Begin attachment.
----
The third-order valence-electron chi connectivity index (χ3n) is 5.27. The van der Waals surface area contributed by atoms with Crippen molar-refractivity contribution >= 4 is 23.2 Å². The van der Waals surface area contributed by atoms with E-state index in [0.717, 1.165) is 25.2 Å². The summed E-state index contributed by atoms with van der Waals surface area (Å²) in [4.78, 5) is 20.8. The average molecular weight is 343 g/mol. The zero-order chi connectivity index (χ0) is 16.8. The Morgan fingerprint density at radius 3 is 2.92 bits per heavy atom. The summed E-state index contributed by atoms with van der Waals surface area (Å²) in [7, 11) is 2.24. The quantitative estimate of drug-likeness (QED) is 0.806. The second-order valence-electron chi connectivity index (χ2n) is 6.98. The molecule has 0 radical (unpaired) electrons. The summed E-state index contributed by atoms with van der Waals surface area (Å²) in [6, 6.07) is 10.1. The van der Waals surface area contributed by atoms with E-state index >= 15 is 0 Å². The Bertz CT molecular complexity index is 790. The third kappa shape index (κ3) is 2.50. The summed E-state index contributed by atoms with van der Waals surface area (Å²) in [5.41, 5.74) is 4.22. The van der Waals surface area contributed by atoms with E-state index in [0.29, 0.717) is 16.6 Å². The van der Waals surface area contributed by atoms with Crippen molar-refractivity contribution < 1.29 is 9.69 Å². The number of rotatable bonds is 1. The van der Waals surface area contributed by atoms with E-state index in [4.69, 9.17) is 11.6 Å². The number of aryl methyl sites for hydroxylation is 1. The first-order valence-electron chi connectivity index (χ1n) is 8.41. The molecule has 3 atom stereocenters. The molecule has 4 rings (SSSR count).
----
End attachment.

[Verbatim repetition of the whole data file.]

The third-order valence-electron chi connectivity index (χ3n) is 5.27. The van der Waals surface area contributed by atoms with Crippen molar-refractivity contribution >= 4 is 23.2 Å². The van der Waals surface area contributed by atoms with E-state index in [0.717, 1.165) is 25.2 Å². The summed E-state index contributed by atoms with van der Waals surface area (Å²) in [4.78, 5) is 20.8. The average molecular weight is 343 g/mol. The zero-order chi connectivity index (χ0) is 16.8. The Morgan fingerprint density at radius 3 is 2.92 bits per heavy atom. The summed E-state index contributed by atoms with van der Waals surface area (Å²) in [7, 11) is 2.24. The quantitative estimate of drug-likeness (QED) is 0.806. The second-order valence-electron chi connectivity index (χ2n) is 6.98. The molecule has 0 radical (unpaired) electrons. The summed E-state index contributed by atoms with van der Waals surface area (Å²) in [6, 6.07) is 10.1. The van der Waals surface area contributed by atoms with E-state index >= 15 is 0 Å². The Bertz CT molecular complexity index is 790. The third kappa shape index (κ3) is 2.50. The summed E-state index contributed by atoms with van der Waals surface area (Å²) in [5.41, 5.74) is 4.22. The van der Waals surface area contributed by atoms with E-state index in [0.29, 0.717) is 16.6 Å². The van der Waals surface area contributed by atoms with Crippen molar-refractivity contribution < 1.29 is 9.69 Å². The number of rotatable bonds is 1. The van der Waals surface area contributed by atoms with E-state index in [4.69, 9.17) is 11.6 Å². The number of aryl methyl sites for hydroxylation is 1. The first-order valence-electron chi connectivity index (χ1n) is 8.41. The molecule has 3 atom stereocenters. The molecule has 4 rings (SSSR count).